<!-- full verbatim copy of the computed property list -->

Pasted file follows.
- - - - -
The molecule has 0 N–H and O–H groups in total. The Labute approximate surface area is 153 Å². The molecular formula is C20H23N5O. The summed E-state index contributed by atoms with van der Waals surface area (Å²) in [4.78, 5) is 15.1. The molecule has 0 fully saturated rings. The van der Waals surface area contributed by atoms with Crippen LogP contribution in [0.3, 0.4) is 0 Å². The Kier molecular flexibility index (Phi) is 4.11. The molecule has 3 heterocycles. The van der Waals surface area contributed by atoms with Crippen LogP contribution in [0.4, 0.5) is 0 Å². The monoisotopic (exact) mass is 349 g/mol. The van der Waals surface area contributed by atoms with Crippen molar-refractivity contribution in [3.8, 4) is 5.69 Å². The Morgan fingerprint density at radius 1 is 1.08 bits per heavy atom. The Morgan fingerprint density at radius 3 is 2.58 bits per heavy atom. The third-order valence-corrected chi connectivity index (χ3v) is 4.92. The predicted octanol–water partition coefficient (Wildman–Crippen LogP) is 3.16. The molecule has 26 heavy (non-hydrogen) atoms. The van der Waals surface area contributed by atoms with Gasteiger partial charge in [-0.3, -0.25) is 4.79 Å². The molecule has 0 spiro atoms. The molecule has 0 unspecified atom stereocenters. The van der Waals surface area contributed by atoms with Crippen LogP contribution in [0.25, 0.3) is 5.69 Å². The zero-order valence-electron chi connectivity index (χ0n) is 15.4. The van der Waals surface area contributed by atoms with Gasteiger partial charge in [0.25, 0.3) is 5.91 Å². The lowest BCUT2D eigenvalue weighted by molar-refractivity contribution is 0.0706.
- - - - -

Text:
The molecule has 0 N–H and O–H groups in total. The Labute approximate surface area is 153 Å². The molecular formula is C20H23N5O. The summed E-state index contributed by atoms with van der Waals surface area (Å²) in [4.78, 5) is 15.1. The molecule has 0 fully saturated rings. The van der Waals surface area contributed by atoms with Crippen LogP contribution in [0.3, 0.4) is 0 Å². The Kier molecular flexibility index (Phi) is 4.11. The molecule has 3 heterocycles. The van der Waals surface area contributed by atoms with Crippen LogP contribution in [0.4, 0.5) is 0 Å². The monoisotopic (exact) mass is 349 g/mol. The van der Waals surface area contributed by atoms with Crippen molar-refractivity contribution in [3.8, 4) is 5.69 Å². The Morgan fingerprint density at radius 1 is 1.08 bits per heavy atom. The Morgan fingerprint density at radius 3 is 2.58 bits per heavy atom. The third-order valence-corrected chi connectivity index (χ3v) is 4.92. The predicted octanol–water partition coefficient (Wildman–Crippen LogP) is 3.16. The molecule has 26 heavy (non-hydrogen) atoms. The van der Waals surface area contributed by atoms with Gasteiger partial charge in [-0.3, -0.25) is 4.79 Å². The molecule has 0 spiro atoms. The molecule has 0 unspecified atom stereocenters. The van der Waals surface area contributed by atoms with Crippen LogP contribution in [0.25, 0.3) is 5.69 Å². The zero-order valence-electron chi connectivity index (χ0n) is 15.4. The van der Waals surface area contributed by atoms with Gasteiger partial charge in [0.25, 0.3) is 5.91 Å². The lowest BCUT2D eigenvalue weighted by molar-refractivity contribution is 0.0706.